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Like most other areas of work, some myths have also been associated with the upholstery cleaning industry. Though these myths indeed have some basis, with the passage of time tests and analysis have proved how they can impact the quality of work delivered. They might cost you large amounts of money and also waste time.
Here is some common upholstery cleaning myths:
Dry cleaning is the safest
It is true that most problems associated with upholstery cleaning can be attributed to water-based solutions. The line of flaws may include color fading, color bleeding, cellulose browning and texture distortion. Assuming the possibility of damaging a fabric, it is often believed that dry cleaning with dry solvents is more logical than cleaning with water-based solutions.
Well, this belief is true, but not always! Though dry cleaning is less likely to damage delicate fabric, there is no guarantee they won’t cause color bleeding. Also, there are various other ways to stabilize dyes such as using dye setting agents that make cleaning with water-based solutions easier. Generally, neither water-based solutions nor dry cleaning solvents are completely safe, and you should always test them on the fabric you’re going to clean and make sure it is colorfast to those materials.
Cleaning with the hottest water gives best results
Hot water is frequently used for cleaning because it speeds up cleaning and besides, you need not use too much alkaline cleaning detergent that might otherwise cause the colors to fade. But, when you clean oil-loving synthetic fibers with hot water, they release oily soils.
When you are cleaning non-colorfast fabrics, using hot water can cause color bleeding while warm water will not. This also depends upon the cleaning agent and the dye you use though. In case of synthetic fiber velvets, warm water is safer as compared to extremely hot water that can’t be controlled easily.
Call 1300 41 81 41 and talk to Cleansky Cleaners for expert advice on upholstery cleaning.
Fiber content tags and cleaning code tags are precise cleaning guidelines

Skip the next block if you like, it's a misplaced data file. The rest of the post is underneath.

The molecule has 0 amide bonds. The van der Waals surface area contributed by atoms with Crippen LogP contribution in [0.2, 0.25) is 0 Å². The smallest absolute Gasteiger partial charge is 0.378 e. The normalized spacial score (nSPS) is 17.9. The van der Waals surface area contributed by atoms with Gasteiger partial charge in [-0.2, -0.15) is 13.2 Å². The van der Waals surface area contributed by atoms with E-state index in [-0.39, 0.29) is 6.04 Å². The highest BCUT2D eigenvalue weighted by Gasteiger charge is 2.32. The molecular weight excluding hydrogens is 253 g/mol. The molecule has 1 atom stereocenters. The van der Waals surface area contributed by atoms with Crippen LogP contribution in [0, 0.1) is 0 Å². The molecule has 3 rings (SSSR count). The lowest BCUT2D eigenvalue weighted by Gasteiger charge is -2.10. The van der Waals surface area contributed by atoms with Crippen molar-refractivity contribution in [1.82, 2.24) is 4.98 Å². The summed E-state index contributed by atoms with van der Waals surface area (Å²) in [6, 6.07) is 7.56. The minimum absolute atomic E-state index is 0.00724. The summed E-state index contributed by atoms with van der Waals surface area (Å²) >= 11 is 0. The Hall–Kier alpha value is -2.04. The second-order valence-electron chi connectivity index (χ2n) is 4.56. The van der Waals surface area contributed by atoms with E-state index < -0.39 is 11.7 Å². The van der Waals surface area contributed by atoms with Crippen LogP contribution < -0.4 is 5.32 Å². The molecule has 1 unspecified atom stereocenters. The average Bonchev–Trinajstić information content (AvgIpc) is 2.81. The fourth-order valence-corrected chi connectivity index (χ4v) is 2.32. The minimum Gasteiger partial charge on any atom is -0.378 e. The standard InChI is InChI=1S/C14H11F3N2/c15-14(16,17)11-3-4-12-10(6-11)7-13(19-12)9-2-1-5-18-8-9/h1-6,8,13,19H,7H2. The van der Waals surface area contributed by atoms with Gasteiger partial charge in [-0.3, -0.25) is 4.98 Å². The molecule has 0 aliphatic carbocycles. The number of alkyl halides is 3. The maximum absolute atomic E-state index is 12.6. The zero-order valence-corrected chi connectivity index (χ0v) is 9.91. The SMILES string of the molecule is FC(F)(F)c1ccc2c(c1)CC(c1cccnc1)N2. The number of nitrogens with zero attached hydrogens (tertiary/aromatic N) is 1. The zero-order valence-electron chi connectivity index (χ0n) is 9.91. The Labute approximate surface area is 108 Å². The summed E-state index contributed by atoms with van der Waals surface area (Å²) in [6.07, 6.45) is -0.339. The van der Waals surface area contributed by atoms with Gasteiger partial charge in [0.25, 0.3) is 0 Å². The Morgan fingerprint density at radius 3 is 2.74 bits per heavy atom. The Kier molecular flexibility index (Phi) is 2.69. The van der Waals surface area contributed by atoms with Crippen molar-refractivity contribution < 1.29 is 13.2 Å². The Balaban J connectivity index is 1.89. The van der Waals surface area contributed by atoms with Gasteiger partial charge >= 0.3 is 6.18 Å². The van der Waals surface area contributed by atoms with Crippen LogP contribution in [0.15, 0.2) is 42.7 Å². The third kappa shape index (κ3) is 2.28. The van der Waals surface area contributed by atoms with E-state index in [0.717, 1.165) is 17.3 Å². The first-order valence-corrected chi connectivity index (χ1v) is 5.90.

You get cleaning code tags and fiber content tags with furniture, and both can be misleading when used as cleaning guidelines. Most fiber content tags don’t tell you about the fiber content of the fabric that is to be cleaned. Instead, they refer to the material used under the fabric for stuffing.
Cleaning codes are generally colorfastness codes given by the manufacturer to tell the customer about the products they can use to maintain the fabric. It’s important to inspect the fabric before using a cleaning product and technique.
Synthetic fabrics don’t trouble much
Olefin, acrylic and nylon are the most common and popular synthetic fabrics. Thesefabrics are doubtlessly easier to clean and you don’t face fiber or color distortion problems. But, this is not always true and heat damage to synthetic velvets is the best example.
Synthetic velvets get permanently distorted by hot water and high temperature cleaning. Also, some synthetic fibers (nylon and acrylic mostly) are not as colorfast as you believe them to be.
It’s no use doing fiber ID tests
Fabric cleaners often find it useless and boring to perform burn test on upholstery fabrics. When upholstery fabrics are made, a variety of fibers are blended and you might get conflicting results on burning these materials together.
Also, the material applied to the fabric’s back in order to stabilize it often misleads cleaners while they try to identify a fiber. It makes no sense to completely overlook the importance of fiber ID tests.
While the above are only a few myths we’ve mentioned, the list is indeed longer. Every fabric needs specialized care.